An overview of the descriptive results can be found in Table 1 below. The Mplus 7 software [58] was used to estimate the models.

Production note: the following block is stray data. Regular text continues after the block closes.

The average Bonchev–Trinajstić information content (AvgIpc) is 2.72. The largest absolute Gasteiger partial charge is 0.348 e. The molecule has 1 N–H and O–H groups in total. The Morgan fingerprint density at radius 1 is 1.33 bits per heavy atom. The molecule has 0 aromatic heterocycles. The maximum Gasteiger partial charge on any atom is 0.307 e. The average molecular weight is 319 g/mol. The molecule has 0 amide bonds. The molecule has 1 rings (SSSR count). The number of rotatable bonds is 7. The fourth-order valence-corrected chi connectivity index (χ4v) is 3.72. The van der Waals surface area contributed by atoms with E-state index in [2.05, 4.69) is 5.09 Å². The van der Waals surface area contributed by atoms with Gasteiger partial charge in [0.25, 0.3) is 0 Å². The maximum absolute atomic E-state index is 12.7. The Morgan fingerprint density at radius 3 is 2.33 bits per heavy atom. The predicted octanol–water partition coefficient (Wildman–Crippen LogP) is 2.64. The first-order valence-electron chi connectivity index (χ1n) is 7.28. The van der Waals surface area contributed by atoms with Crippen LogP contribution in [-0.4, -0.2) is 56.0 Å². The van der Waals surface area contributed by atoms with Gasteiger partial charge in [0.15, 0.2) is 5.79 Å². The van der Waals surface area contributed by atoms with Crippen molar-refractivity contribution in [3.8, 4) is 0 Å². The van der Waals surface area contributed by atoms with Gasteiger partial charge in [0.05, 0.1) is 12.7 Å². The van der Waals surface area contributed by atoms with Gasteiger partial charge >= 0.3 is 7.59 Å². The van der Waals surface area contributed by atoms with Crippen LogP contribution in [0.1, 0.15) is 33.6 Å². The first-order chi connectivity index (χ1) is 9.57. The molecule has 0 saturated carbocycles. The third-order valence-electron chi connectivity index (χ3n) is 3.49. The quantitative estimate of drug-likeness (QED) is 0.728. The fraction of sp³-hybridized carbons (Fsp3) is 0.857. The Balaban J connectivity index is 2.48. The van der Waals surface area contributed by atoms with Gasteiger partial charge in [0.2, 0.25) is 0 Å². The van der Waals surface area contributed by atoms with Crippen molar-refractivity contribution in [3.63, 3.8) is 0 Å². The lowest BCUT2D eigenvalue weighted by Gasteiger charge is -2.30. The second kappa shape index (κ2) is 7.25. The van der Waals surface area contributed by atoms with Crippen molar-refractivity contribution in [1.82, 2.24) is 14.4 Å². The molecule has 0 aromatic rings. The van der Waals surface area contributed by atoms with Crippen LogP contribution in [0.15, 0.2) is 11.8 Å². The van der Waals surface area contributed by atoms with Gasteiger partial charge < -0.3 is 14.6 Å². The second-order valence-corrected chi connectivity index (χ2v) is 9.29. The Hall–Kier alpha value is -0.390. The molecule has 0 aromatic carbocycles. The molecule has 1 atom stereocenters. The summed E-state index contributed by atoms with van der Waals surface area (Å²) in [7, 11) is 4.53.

The focus of the current study was to contribute to our understanding of the mechanisms by which MA undermines mathematical abilities in adults. It has since long been established that MA is related to poor math performance, and indirectly to education and career path choice [11] [43] [44], and that MA affects performance long into adulthood. Still, the mechanisms by which it affects math abilities remain elusive. Using SEM we could determine plausible pathways through which it acts on math performance. Specifically, we juxtaposed two different accounts of how MA interferes with mathematical processing. The first account maintains that individuals with MA are inflicted with negative emotions that prompts emotional and cognitive control responses that in turn drain WM resources available for the task at hand (e.g., [11] [43]). According to this account, MA should affect math ability indirectly through WM. According to the second account, MA primarily interferes with mathematics abilities through poorer basic number processing [51] [12]. Therefore, MA should indirectly influence math ability through basic number processing ability. Given that different cognitive abilities support different aspects of mathematics [16] [17] [18] [19] we also investigated whether MA undermines two different aspects of math to the same degree and through the same pathways.